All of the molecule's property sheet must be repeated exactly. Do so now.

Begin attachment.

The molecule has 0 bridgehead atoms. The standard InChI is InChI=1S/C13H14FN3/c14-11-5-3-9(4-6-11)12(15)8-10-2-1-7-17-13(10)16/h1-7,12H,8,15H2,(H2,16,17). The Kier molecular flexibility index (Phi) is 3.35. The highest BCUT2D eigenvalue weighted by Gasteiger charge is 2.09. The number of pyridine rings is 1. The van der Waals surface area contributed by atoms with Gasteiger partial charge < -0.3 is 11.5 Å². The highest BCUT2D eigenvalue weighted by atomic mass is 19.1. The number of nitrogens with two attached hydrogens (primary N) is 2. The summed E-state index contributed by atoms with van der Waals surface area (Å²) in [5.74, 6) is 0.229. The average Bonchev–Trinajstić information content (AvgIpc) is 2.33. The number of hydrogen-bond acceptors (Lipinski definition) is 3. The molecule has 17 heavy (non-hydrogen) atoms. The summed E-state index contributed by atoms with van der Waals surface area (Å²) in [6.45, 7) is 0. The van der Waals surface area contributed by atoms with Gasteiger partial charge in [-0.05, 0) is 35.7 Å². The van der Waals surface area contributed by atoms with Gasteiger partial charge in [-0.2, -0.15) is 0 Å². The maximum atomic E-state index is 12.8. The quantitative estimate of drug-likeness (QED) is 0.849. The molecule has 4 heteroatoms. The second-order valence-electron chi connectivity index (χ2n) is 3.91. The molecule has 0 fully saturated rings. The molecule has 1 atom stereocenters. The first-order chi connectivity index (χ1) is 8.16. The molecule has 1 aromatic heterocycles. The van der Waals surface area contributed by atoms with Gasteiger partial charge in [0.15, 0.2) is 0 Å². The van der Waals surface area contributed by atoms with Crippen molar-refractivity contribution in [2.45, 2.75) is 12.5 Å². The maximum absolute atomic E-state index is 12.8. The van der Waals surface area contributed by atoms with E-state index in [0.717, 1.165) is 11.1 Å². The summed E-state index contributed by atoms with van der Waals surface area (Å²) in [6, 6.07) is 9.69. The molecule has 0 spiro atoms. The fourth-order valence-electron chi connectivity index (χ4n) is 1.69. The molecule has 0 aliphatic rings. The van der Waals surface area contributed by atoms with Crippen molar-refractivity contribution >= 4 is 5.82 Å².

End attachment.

The molecule has 0 bridgehead atoms. The standard InChI is InChI=1S/C13H14FN3/c14-11-5-3-9(4-6-11)12(15)8-10-2-1-7-17-13(10)16/h1-7,12H,8,15H2,(H2,16,17). The Kier molecular flexibility index (Phi) is 3.35. The highest BCUT2D eigenvalue weighted by Gasteiger charge is 2.09. The number of pyridine rings is 1. The van der Waals surface area contributed by atoms with Gasteiger partial charge < -0.3 is 11.5 Å². The highest BCUT2D eigenvalue weighted by atomic mass is 19.1. The number of nitrogens with two attached hydrogens (primary N) is 2. The summed E-state index contributed by atoms with van der Waals surface area (Å²) in [5.74, 6) is 0.229. The average Bonchev–Trinajstić information content (AvgIpc) is 2.33. The number of hydrogen-bond acceptors (Lipinski definition) is 3. The molecule has 17 heavy (non-hydrogen) atoms. The summed E-state index contributed by atoms with van der Waals surface area (Å²) in [6.45, 7) is 0. The van der Waals surface area contributed by atoms with Gasteiger partial charge in [-0.05, 0) is 35.7 Å². The van der Waals surface area contributed by atoms with Gasteiger partial charge in [-0.2, -0.15) is 0 Å². The maximum atomic E-state index is 12.8. The quantitative estimate of drug-likeness (QED) is 0.849. The molecule has 4 heteroatoms. The second-order valence-electron chi connectivity index (χ2n) is 3.91. The molecule has 0 fully saturated rings. The molecule has 1 atom stereocenters. The first-order chi connectivity index (χ1) is 8.16. The molecule has 1 aromatic heterocycles. The van der Waals surface area contributed by atoms with Gasteiger partial charge in [0.15, 0.2) is 0 Å². The van der Waals surface area contributed by atoms with Crippen molar-refractivity contribution in [2.45, 2.75) is 12.5 Å². The maximum absolute atomic E-state index is 12.8. The van der Waals surface area contributed by atoms with E-state index in [0.717, 1.165) is 11.1 Å². The summed E-state index contributed by atoms with van der Waals surface area (Å²) in [6, 6.07) is 9.69. The molecule has 0 spiro atoms. The fourth-order valence-electron chi connectivity index (χ4n) is 1.69. The molecule has 0 aliphatic rings. The van der Waals surface area contributed by atoms with Crippen molar-refractivity contribution >= 4 is 5.82 Å².